A mid-summer progress report on the school garden

Here about midway through the summer – the solstice was nearly six weeks ago – the fruits of our spring planting are winnowing. Unfortunately, our beans died right away, so the two stands I made for them are there as stark reminders of that failure. The shoots grew about an inch or two, and then, one by one, withered and died. But that one “crop” was our only dismal failure.

About two weeks ago, we had one other setback. Apparently no one has told our school’s lawn service to stay out of our garden. This is what happens when the yard man sprays Roundup everywhere that he doesn’t want use his weedeater. These were sunflowers . . .

dead-sunflowers-roundupYet, here’s what the garden looked like on July 9.

btw-school-garden-july-9-2015As you can see, the steadfastness of our yard man forced him to weave his big lawnmower inside my cordoned-off area. I’m just thankful that he didn’t use Roundup here too. That bed that’s in the foreground has watermelon vines and cantaloupe vines. The cantaloupe vines only produced the one single solitary piece of fruit, but we did get a few small watermelons.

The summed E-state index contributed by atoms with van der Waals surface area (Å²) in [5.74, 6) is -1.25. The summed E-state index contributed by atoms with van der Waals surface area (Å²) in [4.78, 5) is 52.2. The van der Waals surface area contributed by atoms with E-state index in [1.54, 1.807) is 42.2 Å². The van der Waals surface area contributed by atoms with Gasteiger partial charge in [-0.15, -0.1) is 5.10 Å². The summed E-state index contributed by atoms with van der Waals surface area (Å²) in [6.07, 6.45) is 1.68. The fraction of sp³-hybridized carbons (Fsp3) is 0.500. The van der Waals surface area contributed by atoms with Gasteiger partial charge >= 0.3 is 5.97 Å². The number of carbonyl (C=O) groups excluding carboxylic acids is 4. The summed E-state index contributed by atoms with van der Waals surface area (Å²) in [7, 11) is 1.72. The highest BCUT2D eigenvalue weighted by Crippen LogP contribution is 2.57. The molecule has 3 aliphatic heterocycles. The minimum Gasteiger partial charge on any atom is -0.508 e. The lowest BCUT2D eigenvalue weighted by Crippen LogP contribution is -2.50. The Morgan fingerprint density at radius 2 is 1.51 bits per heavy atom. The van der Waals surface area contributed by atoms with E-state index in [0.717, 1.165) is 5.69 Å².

Below, we have four huge squash plants . . . next to the barren space where our beans died.

huge-squash-dead-beansHere is another variety of squash in the background, with our basil plants in the foreground. These  plants produced so well that some of the squash were longer than my forearm. The basil also flourished so well that I couldn’t give it all away.

squash-and-basilNext, this bed had carrots and kale in it. The kale did really well, but the carrots were spindly and under-developed. I don’t think the carrots were planted properly. They should have been spaced out more evenly.

carrots-and-kaleHere is a great illustration of how not to plant tomatoes. We put them way too close together, and the six plants overran each other. Next year, we’ll plant four tomato plants in this space.

2015-07-09 09.02.00Finally, we had plenty of eggplant and peppers. The peppers were very popular among folks who were interested in partaking of our harvest, but the demand for eggplant was not so great. As the summer wore on, I was giving people whole shopping bags of fresh produce, grown organically with no chemical pesticides and no chemical fertilizers. This is a batch I brought home that represents a small portion of what we got overall.

summer-harvestThe 2015 – 2016 school year begins in about two weeks, so we’ll be removing those plants to the compost pile and planning for our next go-round pretty soon.